How Hotmail is doing on the spam front
This week we accepted exactly one email from Hotmail, which may or may not have been spam.
Also this week, we refused 84 messages from Hotmail that came from
non-Hotmail email addresses, mostly msn.com but including domains like
'ukwiningnotice.com', 'usm2005lot.net', and 'infonotification.com'.
Msn.com users rejected included ones called
vhfprizecenter1. (For some reason,
posing as UK lotteries seems popular with the Hotmail-hosted people
who spam us.)
This week we also rejected 15 Hotmail messages because they came from bad areas of the network; 8 from SBL-listed IP addresses, 4 from CBL-listed ones, and 3 because they were from bad network areas. Two IP addresses tried to send multiple emails through Hotmail:
- 18.104.22.168, a CBL-listed Nigerian IP address, sent three; two
apavel1and one from
since June 25th, sent two; one from
aliwaheed3and one from
Thus, this week Hotmail is 99% unwanted email and at most 1% email we actually wanted. Not exactly a good ratio; Vernon Schryver's remark definitely applies.
(Past summaries of Hotmail.com spam can also be found in SpammerRoundupI.)
Estimating search engine popularity
First question: why bother, apart from idle curiosity? For a start, I'm interested in knowing how worthwhile it is to do things that help a specific search engine.
Search engines care a lot about their popularity, with the result that you can't really trust anything they say about it. I'm not sure you can trust any other source of information, and to get solid data you probably have to pay money for it.
Besides, I don't care about global search engine popularity; I care about how popular the various search engines are with the sort of people who visit our website.
This has a simple answer: look at your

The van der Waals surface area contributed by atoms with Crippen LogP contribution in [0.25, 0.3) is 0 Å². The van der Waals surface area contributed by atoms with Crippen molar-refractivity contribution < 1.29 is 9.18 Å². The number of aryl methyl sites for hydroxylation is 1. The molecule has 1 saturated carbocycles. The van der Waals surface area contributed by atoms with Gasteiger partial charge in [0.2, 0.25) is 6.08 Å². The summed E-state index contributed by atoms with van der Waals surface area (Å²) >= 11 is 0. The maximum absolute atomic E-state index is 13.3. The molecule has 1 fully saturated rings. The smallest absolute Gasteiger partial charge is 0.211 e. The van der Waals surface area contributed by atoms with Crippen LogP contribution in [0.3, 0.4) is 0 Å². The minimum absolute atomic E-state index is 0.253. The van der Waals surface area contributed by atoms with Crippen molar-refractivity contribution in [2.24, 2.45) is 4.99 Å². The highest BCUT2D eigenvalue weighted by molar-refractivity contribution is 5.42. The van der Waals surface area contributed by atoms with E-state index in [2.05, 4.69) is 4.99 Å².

Referer logs to see how many
people came from each search engine that you can identify. The fly in
the ointment is that this assumes you're equally high in the search
results on each search engine, since people tend to go more to early
To compensate for this, I look to see how we rank on each search engine for the various queries people use. However, it's not enough to just use popular queries, because there may be political factors involved in which search engine gets used. For example, the top search that brings people to WanderingThoughts is a search for a specific Linux error message; how likely are Linux people to use, eg, MSN Search? So I tend to use politically neutral search queries, for example spam-related searches.
This compensation is always going to be an imprecise process, so you are only going to get a rough ballpark estimate of what the popular search engines are. If necessary, you can look only at search queries where you have a roughly equal ranking on all of the search engines. (I don't know if anyone really knows how hits fall off as your search ranking drops.)
Our results are that the only popular search engine is Google. MSN Search has only a smidgen of users (and our search rankings are about the same as in Google), and the others might as well not exist.